The way you make love is not a secret. Sure you probably do it behind closed doors or with the lights off, but your technique (or lack thereof) is not a mystery to the world.
I don’t even have to know your name to know how good you are (or will be) in bed. Despite prevailing myths that you’ve got to take a test drive before you say “I do,” I recommend you stay in the front seat and keep your eyes open.
The way you drive broadcasts how you (will) make love.
You refuse to signal? I bet you keep your mouth shut about what you want sexually.
You wave pedestrians to cross instead of pretending you don’t see them? You know how to see your lover.
You nab the parking spot before the person waiting for it has a chance to move forward? I bet you think good sex is when you climax.
You tailgate? um. Nevermind.
You wave a left-turner to cross in front of you while the traffic is backed up? You know how to delay your gratification for someone else’s.
You text while driving? I bet you multitask in your mind even while you’re pretending to be “all there.”
We’ve all got goofy blind spots in our driving, and in our love making as well. But neither multiple sexual partners before marriage or well-guarded virginity blesses us to have a great sex life. I’ve heard enough sexual frustration from virginal honeymooners (upset because the guy is too freaking big and the girl is too freaked out) as I have of heartbroken veterans who go into marriage with sexual experience and technique.
Sexual frigidity runs among sexual virgins and sexual veterans.
I’ve heard enough stories to know that the only thing that matters in bed is not size (are you listening guys?) it’s not even technique. It’s the seemingly unsexy virtue of patience.
As a friend who was a virgin on her honeymoon told me, “I wish I could tell my younger self how good sex could be. Back then it was about getting what you want. Now it’s about pleasing each other and making sure we both orgasm. I love that he isn’t finished until both of us do it. Because we both love it. Some women are like “I do it for my husband”, or “Sex is about making him climax.” But for us his orgasm doesn’t signal an end to love making.”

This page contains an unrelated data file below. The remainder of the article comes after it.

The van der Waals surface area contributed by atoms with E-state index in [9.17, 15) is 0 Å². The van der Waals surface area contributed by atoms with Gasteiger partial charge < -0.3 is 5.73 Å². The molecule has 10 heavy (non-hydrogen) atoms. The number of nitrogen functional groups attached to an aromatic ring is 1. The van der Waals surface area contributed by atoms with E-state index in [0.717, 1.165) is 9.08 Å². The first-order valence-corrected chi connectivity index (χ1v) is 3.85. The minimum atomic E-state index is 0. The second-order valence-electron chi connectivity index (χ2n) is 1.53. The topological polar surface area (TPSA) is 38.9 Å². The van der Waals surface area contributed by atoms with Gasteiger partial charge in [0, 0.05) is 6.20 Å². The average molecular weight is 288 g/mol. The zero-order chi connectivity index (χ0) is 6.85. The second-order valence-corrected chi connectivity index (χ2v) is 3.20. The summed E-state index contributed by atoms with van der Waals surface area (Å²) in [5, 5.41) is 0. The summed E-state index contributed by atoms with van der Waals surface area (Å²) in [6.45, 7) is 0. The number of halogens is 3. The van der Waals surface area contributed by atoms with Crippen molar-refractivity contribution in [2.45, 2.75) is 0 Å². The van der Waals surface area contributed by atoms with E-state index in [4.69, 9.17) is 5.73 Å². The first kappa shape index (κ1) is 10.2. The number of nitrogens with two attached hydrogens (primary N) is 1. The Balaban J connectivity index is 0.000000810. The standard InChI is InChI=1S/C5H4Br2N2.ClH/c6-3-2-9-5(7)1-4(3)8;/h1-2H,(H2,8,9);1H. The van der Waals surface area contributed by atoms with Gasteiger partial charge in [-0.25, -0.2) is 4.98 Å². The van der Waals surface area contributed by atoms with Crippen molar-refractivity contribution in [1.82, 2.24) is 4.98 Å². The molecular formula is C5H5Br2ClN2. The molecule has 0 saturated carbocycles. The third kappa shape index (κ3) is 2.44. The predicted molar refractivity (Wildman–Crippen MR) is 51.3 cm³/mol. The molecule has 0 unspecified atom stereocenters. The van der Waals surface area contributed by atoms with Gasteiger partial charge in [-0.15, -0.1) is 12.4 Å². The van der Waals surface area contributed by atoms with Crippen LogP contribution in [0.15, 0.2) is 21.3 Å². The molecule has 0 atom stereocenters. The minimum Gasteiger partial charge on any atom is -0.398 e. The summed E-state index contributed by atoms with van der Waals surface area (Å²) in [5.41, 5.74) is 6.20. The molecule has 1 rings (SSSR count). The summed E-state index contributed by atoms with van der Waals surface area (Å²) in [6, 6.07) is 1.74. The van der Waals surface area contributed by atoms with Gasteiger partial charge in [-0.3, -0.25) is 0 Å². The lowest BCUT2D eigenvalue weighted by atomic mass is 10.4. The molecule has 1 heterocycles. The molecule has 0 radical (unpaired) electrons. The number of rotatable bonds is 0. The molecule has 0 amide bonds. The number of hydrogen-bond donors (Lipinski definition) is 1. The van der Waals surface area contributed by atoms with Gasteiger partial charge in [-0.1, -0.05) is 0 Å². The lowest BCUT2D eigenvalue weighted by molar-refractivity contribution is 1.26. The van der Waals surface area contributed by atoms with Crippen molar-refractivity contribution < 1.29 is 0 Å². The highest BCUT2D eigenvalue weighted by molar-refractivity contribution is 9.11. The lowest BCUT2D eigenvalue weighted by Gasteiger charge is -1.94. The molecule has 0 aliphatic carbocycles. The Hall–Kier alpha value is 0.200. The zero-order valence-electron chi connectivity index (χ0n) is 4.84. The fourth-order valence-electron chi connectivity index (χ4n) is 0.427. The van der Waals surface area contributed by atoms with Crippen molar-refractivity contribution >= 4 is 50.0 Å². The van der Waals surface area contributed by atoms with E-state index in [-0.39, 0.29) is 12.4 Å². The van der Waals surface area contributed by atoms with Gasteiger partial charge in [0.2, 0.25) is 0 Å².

And any guy will tell you he has the most pleasure when … his wife is also having the time of her life.
And women, how much fun do you have knowing your turn, then his turn, then your turn, and then his turn, and making him so happy he’ll be reminding you how much fun he had the next day. Patience.
Impatient lovers are not good lovers. And perhaps the best test of patience is the capacity to wait to have sex until you’re married. In fact, the muscle-building work of waiting to do it are the exact muscles you’ll need to make sex meaningful, creative and yes, even hot in your married life. To learn to wait until your wife can tell you what she wants, to wait because your husband wants to try this position, to wait because your wife is traveling or because your child is unwell or because your husband is debilitated: these are the patience muscles of good married sex.
Because, let’s face it, if you can’t wait a few years (yes, even with hormones raging) and keep your pants on, what makes you think you can wait through the debbie downer side of the marriage vows when your hormones say leave for greener pastures? I’m talking about the “for poorer . . . in sickness . . . for worse” times that make our eyes dewy on the wedding day.